TORONTO, Oct. 5 /CNW/ - Despite all the rhetoric, the revolution in long
term care promised by George Smitherman and Dalton McGuinty is stuck in
On September 16, 2003, Dalton McGuinty told the Toronto Star, "When it
comes to our seniors, we're not putting out some gimmick or bogus promise.
We've got a genuine commitment. It's solid. It's all about improving their
home care and their nursing home care."
In December of that year, George Smitherman, with tears in his eyes, said
to the same paper, "I want to bring a sense of missionary zeal to the work we
do in this office. We will fix this. We will. We're going to push forward on
this very rapidly."
And four years later, the Toronto Star is writing stories about residents
in long term care homes being left to sit in soiled diapers until they're 75%
Rather than writing angry press releases, the two might want to explain
to Ontario's seniors why, after four years in office, the Long Term Care Act
is sitting on the books unenforceable because Dalton McGuinty and George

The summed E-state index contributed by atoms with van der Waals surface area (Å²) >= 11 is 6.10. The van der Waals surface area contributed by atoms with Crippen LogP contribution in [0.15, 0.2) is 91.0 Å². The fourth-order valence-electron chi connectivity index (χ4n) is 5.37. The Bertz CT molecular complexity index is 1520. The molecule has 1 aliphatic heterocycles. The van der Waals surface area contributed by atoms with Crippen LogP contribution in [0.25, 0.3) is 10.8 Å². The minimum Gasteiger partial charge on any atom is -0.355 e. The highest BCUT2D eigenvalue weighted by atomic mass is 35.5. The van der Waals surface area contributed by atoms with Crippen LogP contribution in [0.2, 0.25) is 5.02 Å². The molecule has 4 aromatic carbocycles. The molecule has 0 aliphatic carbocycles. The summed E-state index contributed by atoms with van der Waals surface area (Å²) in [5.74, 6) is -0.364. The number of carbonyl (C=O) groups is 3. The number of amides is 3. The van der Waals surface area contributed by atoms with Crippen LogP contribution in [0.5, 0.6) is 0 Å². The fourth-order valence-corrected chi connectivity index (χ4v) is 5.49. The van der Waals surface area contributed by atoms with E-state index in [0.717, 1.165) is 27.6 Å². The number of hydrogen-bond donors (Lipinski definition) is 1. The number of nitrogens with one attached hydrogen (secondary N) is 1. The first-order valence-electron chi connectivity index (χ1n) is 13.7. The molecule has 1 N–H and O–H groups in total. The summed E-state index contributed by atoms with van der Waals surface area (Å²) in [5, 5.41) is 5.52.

Smitherman refuse to enact it.
They might want to explain why they broke their promise of $6000 in
direct bedside care for residents of long term care homes.
And they might want to explain why so many people are feeling so let down
by their broken promises.
Here's what the Ontario Long Term Care Association had to say after
Dalton McGuinty's last budget:
"The needs of 75,000 residents and their families in some 600 long term
care homes in communities across Ontario have clearly been forgotten in
today's provincial budget. 'With the one more minute of care funded in
today's budget, staff will still be run off their feet to meet basic care
needs,' said Executive Director, Karen Sullivan." (Press Release,
March 22, 2007)
And here's what the Ontario Association of Non-Profit Homes and Services
for Seniors had to say after Dalton McGuinty's last budget:
"With virtually nothing in the provincial budget for long term care, the
McGuinty government will be headed into the next election without having
fulfilled its pledge to the 75,000 seniors who live in these homes. 'For
long term care, the cupboard is bare,' said Donna Rubin, CEO of the
Ontario Association of Non-Profit Homes and Services for Seniors
(OANHSS)." (Press Release, March 22, 2007)
If this is what passes for being "focused on improving care for Ontario
seniors to provide them with the dignity and respect they deserve" as
Smitherman claims in a recent press release - if this is what passes for
"missionary zeal" - then that just proves that Ontario's seniors can't afford
another four years of a Dalton McGuinty government.
For further information:
For further information: Mike Van Soelen, (647) 722-1760